How Best to Use the Sager Fund?

The Sager Symposium has been part of the Swarthmore calendar for the last 21 years, but it may look different in the future. Richard Sager ’73 has spurred a conversation about revisiting the original purposes of his gift and thinking about how the Fund can best be used today.

After some discussion, there is a plan to re-establish the Sager Fund Committee as a sitting college committee, with faculty members appointed by the provost and students through the Student Council appointments process.

Sager says that he first raised the issue with the College in 2006. “The funding relationship is unshaken… [but] in 2006 I began a conversation with the college regarding how the fund’s activities were managed.” The original charter for the fund “designates that the Sager Fund committee will be made up of faculty, staff, students, and alumni… over many years, we’ve seen the devolution of that, to where faculty, staff, and alumni were no longer involved.”

Although impressed by the students’ dedication, Sager sees some problems with a student-only model. “Some years there were students with great sophistication putting on serious programs and having a significant impact… other years, students had the best intentions, but minimal backup from faculty and staff led to a symposium attended by just a few.” Sager continued, “I fund this hoping to accomplish something meaningful, and I was getting more and more concerned when I saw that the usefulness varied hugely from year to year… sometimes a lot of money is spent for very little impact, and my sense is that a broader group can help to ensure that the activities are effective.”

He continued, “I don’t think it’s appropriate to dump all of the proceeds from the fund’s endowment, provide minimal support and guidance, and say ‘Here, students, do whatever you want.’ Some symposia have been really powerful… and those are the less academic ones, to my mind, and the more artistic ones—the film festival chaired by Patty White, a theater festival guided by Alan Kuharski, bringing the Names Project Quilt to campus.”

Sager also noted that “a few years ago Powen Shiah brought in Dan Savage as part of the symposium, and spent quite a lot, but it was mobbed! 750 students showed up… in terms of cost per head, that’s a fraction of what other events have cost.”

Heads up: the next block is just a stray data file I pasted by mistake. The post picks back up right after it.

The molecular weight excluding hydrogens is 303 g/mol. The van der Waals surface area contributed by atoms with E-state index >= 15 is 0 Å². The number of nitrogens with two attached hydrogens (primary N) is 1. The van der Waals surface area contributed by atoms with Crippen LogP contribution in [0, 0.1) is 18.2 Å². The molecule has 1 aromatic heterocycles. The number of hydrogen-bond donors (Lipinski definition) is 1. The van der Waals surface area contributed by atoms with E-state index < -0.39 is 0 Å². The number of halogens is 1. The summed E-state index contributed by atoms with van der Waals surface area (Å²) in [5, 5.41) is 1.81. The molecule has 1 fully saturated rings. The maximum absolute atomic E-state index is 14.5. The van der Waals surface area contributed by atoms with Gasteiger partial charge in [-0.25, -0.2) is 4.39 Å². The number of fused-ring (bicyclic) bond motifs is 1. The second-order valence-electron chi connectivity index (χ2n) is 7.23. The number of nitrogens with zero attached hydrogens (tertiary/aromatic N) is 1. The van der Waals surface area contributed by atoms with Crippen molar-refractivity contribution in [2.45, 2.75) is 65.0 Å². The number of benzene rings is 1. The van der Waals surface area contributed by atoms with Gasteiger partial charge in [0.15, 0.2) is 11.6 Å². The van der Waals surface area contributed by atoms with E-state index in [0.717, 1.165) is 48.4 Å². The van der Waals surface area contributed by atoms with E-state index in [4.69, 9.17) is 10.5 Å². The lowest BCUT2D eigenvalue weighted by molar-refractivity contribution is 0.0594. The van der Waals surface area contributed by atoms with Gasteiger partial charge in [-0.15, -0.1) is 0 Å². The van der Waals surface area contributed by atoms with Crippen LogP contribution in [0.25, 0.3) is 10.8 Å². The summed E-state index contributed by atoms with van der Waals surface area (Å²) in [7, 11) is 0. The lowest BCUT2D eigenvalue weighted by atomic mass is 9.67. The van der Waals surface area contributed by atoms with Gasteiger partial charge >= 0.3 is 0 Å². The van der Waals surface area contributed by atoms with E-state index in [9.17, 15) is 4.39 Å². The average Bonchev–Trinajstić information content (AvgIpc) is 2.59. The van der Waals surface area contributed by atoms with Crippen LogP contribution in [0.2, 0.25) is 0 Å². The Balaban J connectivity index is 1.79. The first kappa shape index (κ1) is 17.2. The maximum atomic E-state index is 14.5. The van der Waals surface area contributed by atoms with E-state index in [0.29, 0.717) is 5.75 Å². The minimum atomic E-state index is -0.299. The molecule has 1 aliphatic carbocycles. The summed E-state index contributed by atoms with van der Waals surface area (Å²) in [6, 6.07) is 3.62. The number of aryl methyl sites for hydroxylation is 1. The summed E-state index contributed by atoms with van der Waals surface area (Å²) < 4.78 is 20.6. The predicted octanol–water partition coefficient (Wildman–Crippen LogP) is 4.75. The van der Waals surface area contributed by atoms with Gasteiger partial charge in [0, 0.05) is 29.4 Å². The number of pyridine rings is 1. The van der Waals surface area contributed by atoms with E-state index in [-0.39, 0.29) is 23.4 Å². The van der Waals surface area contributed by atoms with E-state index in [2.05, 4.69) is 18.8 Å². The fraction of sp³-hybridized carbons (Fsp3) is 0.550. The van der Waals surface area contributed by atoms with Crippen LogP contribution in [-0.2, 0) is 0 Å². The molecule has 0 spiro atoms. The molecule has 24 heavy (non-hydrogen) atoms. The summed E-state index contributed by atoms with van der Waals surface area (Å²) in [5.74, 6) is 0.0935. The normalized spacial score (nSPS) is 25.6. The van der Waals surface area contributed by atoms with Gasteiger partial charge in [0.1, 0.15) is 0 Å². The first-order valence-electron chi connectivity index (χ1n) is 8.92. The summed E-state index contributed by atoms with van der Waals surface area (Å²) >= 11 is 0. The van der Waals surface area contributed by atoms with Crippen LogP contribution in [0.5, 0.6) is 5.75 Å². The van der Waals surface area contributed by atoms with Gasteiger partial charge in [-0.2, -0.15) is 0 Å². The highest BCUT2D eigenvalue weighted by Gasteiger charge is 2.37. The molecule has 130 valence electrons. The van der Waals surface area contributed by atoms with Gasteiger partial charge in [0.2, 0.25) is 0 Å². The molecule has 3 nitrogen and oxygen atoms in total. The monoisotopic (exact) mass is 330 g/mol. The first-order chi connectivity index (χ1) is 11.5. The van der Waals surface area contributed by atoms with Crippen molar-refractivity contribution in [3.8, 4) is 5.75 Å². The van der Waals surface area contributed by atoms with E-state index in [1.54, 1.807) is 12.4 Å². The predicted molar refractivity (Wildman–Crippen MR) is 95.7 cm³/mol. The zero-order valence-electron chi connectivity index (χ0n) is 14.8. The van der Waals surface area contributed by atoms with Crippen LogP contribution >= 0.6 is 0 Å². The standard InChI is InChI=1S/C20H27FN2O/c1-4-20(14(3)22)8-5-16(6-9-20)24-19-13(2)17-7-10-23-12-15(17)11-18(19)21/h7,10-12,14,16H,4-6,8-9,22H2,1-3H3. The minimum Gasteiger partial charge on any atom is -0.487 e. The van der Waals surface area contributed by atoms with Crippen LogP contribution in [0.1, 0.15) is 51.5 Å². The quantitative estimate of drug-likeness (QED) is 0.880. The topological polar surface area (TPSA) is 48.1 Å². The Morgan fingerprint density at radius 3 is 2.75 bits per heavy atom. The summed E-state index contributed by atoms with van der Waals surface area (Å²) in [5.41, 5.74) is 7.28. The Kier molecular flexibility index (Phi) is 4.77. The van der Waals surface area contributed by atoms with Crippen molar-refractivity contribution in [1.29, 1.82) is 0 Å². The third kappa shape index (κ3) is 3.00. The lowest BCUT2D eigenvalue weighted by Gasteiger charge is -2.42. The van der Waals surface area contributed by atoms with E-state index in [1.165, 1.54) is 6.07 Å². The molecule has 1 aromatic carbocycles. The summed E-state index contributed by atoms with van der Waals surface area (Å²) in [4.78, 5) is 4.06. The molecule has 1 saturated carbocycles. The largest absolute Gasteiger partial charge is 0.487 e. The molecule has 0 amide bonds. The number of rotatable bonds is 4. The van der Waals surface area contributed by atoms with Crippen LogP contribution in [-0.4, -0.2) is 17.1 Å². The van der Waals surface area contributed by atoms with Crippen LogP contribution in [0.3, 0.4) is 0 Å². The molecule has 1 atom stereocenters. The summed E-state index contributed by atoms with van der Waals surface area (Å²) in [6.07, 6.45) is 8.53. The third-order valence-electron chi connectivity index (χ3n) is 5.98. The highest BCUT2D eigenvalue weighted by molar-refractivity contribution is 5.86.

Furthermore, Sager wanted people to keep in mind that the Fund should not be synonymous with the symposium. “The symposium has become the one and only activity of the Fund, but really they’re two separate things. The Fund is the vehicle. The symposium is an event which it supports.”

And it’s possible that a yearly symposium is no longer the best use of the Fund’s money.

Pieter Judson ’78 was one of the faculty members at the meeting and offered a historical perspective on the problem. He believes that “the function that the symposia fulfilled in the 80s and 90s was part of a very specific historical moment… [and] that moment is over.”

When the Sager Symposium first started, “it was a very important local focal point for lesbian and gay activism in the Philadelphia area… people would come from Philadelphia to the Symposia because this was the only place where you could hear these speakers and hear these issues addressed in a really serious way.” It was also “wildly exciting” for the campus itself, and Judson recalls that for some of the young queer faculty, “it was the one event where we could kind of legitimate both our interests and in a way our identities.”

“Another element that we miss is that in the early years the Sager Symposium brought a community of alums together—we used to have alums who would come back from across America. Now, many of them would still love to come back but there’s similar events they can attend in their own homes.”

In 2009, “the situation is really different—first of all, Philadelphia itself has now become a center for all kinds of queer organizing [and] there are important queer conferences being held everywhere, not only at the educational institutions… they’re doing it every week, and that’s as it should be.”

He continued, “queer studies has moved into a mainstream of sorts, if you look at Swarthmore it is part of the curriculum. [The Sager Committee] used to look at all the classes where there was queer material, there used to be just one or two of them and now that’s no longer the case.”